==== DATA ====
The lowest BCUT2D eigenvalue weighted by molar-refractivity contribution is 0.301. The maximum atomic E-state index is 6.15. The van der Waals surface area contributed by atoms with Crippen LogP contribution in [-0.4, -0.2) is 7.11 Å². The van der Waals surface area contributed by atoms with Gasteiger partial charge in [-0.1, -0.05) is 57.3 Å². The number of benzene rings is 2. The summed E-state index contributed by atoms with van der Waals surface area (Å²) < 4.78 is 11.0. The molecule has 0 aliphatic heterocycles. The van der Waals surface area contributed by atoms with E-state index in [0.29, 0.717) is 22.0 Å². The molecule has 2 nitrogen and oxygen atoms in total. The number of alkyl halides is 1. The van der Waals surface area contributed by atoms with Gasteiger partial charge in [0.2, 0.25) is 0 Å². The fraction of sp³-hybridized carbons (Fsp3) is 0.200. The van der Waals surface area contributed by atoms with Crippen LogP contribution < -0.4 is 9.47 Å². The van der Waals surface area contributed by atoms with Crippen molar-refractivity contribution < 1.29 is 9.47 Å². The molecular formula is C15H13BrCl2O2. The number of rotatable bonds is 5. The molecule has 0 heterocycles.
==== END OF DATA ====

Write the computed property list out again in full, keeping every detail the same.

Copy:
The lowest BCUT2D eigenvalue weighted by molar-refractivity contribution is 0.301. The maximum atomic E-state index is 6.15. The van der Waals surface area contributed by atoms with Crippen LogP contribution in [-0.4, -0.2) is 7.11 Å². The van der Waals surface area contributed by atoms with Gasteiger partial charge in [-0.1, -0.05) is 57.3 Å². The number of benzene rings is 2. The summed E-state index contributed by atoms with van der Waals surface area (Å²) < 4.78 is 11.0. The molecule has 0 aliphatic heterocycles. The van der Waals surface area contributed by atoms with E-state index in [0.29, 0.717) is 22.0 Å². The molecule has 2 nitrogen and oxygen atoms in total. The number of alkyl halides is 1. The van der Waals surface area contributed by atoms with Gasteiger partial charge in [0.2, 0.25) is 0 Å². The fraction of sp³-hybridized carbons (Fsp3) is 0.200. The van der Waals surface area contributed by atoms with Crippen LogP contribution < -0.4 is 9.47 Å². The van der Waals surface area contributed by atoms with Crippen molar-refractivity contribution < 1.29 is 9.47 Å². The molecular formula is C15H13BrCl2O2. The number of rotatable bonds is 5. The molecule has 0 heterocycles.